Multivariate analyses of variance indicated that smoking category (regular smokers = R, nonregular smokers = NR, and nonsmokers = N) had no significant effects on mean scores of any ASR scales for male participants, but it was significant for female participants on nine scales: Anxious/Depressed, F = 8.85, df = 2, p = 0.001, η2 = 0.126; Withdrawn, F = 7.63, df = 2, p = 0.001, η2 = 0.11; Somatic Complaints, F = 4.20, df = 2, p = 0.01, η2 = 0.06; Thought Problems, F = 4.52, df = 2, p = 0.01, η2 = 0.069; Attention Problems (F = 7.17, df = 2, p = 0.001, η2 = 0.11; Aggressive Behavior, F = 12.89, df = 2, p = 0.001, η2 = 0.17; Rule-Breaking Behavior, F = 8.25, df = 2, p = 0.001, η2 = 0.118; Intrusive, F = 4.73, df = 2, p = 0.01, η2 = 0.07 (NR vs. N, p = 0.02); and Total Problems, F = 12.69, df = 2, p = 0.001, η2 = 0.17. Female nonsmokers had lower scores in all ASR scales than the R and NR smoking groups (regular and nonregular group), but Bonferroni correction showed that only the differences between NR smokers and N smokers on Withdrawn, Somatic Complaints, Thought Problems, Attention Problems, and Intrusive (p < 0.01) were significant. Female participants from the category of nonregular smokers had significantly higher scores on all DSM scales (except Anxiety scale p > 0.01) compared with those in the nonsmokers group. Bonferoni correction showed that significant differences were found between nonsmokers with nonregular smokers in DSM–Somatic Problems, DSM–Avoidant Personality Problems, DSM-Inattention, and DSM–Antisocial Personality Problems. Between nonsmokers and regular smokers, significant differences were found in DSM–Depressive Problems and DSM-ADH Problems (and the Hyperactivity-Impulsivity).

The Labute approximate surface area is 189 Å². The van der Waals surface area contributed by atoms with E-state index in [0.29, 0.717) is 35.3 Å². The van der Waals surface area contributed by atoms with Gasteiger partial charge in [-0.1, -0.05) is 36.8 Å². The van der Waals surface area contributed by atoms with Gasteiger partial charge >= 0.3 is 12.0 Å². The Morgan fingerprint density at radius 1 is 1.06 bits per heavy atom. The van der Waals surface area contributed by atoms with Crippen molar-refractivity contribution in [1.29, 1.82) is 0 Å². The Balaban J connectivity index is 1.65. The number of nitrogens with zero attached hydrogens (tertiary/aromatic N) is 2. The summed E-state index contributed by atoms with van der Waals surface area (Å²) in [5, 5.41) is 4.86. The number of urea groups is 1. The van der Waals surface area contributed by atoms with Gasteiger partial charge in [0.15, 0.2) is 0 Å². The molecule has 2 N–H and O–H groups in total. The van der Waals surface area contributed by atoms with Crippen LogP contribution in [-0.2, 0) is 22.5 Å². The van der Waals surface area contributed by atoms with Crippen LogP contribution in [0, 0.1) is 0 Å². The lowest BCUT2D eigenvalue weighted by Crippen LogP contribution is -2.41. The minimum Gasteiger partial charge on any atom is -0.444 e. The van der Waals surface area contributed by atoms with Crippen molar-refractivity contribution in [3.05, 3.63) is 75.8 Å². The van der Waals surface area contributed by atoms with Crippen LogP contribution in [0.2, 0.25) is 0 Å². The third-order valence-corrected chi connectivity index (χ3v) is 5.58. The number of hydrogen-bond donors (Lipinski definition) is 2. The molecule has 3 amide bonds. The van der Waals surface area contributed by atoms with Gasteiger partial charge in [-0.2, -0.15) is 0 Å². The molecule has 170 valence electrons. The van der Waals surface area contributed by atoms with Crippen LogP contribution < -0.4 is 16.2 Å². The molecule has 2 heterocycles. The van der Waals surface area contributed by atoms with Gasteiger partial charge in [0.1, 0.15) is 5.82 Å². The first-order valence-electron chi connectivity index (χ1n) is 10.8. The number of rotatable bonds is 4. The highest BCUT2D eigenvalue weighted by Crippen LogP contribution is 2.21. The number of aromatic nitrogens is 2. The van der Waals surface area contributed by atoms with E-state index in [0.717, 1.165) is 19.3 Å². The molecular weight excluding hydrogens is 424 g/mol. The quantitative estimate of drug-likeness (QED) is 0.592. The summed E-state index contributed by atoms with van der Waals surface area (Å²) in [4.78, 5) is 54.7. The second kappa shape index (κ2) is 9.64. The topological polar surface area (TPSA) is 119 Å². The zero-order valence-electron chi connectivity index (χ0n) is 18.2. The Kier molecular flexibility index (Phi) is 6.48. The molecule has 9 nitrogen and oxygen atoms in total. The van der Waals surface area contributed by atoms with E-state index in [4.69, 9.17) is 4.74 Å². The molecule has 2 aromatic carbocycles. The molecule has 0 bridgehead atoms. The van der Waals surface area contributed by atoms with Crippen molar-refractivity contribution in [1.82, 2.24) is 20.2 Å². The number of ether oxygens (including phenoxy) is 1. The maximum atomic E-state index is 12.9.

A MANOVA was conducted to test the effect of Personal Strengths categories (low [L], moderate [M], higher strengths [H]) on ASR scales. Results showed that Personal Strengths categories had significant effects on almost all scales of ASR except, Somatic Complaints, Attention Problems, and Rule-Breaking Behavior for male participants. Male participants from the group with low personal strengths had significantly higher problem scores compared with participants from higher personal strengths on scales Withdrawn, F = 3.41, df = 2, p = 0.001, η2 = 0.055 (L > M > H); Intrusive, F = 6.76, df = 2, p = 0.001, η2 = 0.054 (L > M > H); Internalizing, F = 4.86, df = 2, p = 0.009, η2 = 0.038 (L > M > H); Externalizing, F = 3.83, df = 2, p = 0.002, η2 = 0.048 (L > M > H), and Total Problems, F = 6.16, df = 2, p = 0.002, η2 = 0.048 (L > M > H).